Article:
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In 2006, I moved from Boston to Brooklyn. I was looking for a nice place with a nice roommate and that’s what I got.
I was impressed by the two minute walk to the F train, the cute Windsor Terrace neighborhood and the apartment itself. It was on the second floor of a Brooklyn brownstone with my sweet landlady living below. The apartment wasn’t updated at all, but it had charm: hardwood floors, bay windows in my room overlooking little gardens, and tons of privacy.
Privacy meant my roommate and I shared a kitchen and bathroom, but we each had a spare room besides our bedrooms. In other words, we didn’t have to share a living room. That was pretty awesome for me, since I was already in my late 20s and searching for more privacy (without paying astronomical rent prices). My bedroom and spare room were separated by sliding doors with stained glass panels--very trendy and hipster, I thought. I instantly felt like a Brooklynite.
Outside the brownstone were mom and pop shops and young couples pushing baby strollers. I could walk to Prospect Park in less than 10 minutes. A new café opened right along the park, offering decadent cupcakes, scones and other goodies.
Then spring came. The rain came. And so did the awful waterbug problem. Waterbugs are hideous members of the cockroach family. I discovered my first when my roommate’s cat had something squirming in her mouth. She put it down on the floor and to my horror, the waterbug scrambled in my direction. That was the first of many waterbugs that scurried across my floor as the cat chased after them. No matter how many exterminations my landlord’s son did, they came back in full force every spring.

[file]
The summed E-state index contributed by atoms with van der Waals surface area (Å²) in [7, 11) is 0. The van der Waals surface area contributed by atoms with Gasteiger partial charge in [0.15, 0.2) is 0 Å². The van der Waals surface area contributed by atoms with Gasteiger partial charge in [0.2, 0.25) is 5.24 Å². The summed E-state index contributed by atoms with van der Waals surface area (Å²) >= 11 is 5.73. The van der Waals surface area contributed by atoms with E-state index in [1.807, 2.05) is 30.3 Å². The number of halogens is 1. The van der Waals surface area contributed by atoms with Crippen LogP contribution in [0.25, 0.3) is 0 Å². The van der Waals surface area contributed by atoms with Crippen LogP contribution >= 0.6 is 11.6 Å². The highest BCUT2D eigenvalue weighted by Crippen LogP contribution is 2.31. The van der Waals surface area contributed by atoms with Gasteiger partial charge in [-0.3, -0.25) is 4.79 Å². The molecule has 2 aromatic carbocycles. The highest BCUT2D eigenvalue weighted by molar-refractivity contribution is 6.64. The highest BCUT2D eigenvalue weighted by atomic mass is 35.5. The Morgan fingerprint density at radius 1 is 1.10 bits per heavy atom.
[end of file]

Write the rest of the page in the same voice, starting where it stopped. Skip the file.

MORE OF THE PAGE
A year into living there, I started to hear whiny, cooing sounds in the middle of the night. Not from one animal but several. I looked out my window to my landlady’s outdoor space to find a family of raccoons invading the garbage. They would come back every night, loud and hungry. This all seemed very National Geographic until I found out raccoons are vicious and unrelenting, even ripping apart dogs and cats.
Meanwhile, I have come to despise the F train and everything about it. Though the walk to and from my train stop is brief, it is poorly lit at night—a bit worrisome for a single, young woman. The track is always under construction. Nearly every weekend, I have to find an alternate route or wait forever for a train. It stops so frequently that it takes an hour to get to my job on East 45th Street. Compared with the easy, breezy other train lines of the city, the F train--or the F.U., as it should be called--is nothing but a hassle. And then there's rush hour, which means jam-packed trains, train delays and many silent prayers of "please let's get this train moving so my boss doesn't rip me a new one."
Train aside, what I’ve come to like the most is that gentrification is in the air. A couple new restaurants have opened—both cheap eats and yummy food of Thai and Brooklyn pizza cuisine. I found a wine/beer bar with fancy sandwiches in the vicinity. I now take advantage of walking 45 minutes to the 7th Ave/Park Slope area for atmosphere, the main library and Wienerschnitzel at my favorite Austrian bar.
If I had known then what I know now, I would've taken more time in the apartment search to find a sweet deal at the northeast end of Prospect Park. Instead of the effing F train, I could've lived near Grand Army Plaza and had my pick of the 2, 3, or 4.
When my lease is up, train line is definitely going into my consideration for my next move and any other future move I'll make in Brooklyn.
Then & Now explores how time illuminates the pros and cons of an apartment--and how what draws people to a place isn't necessarily what keeps them there.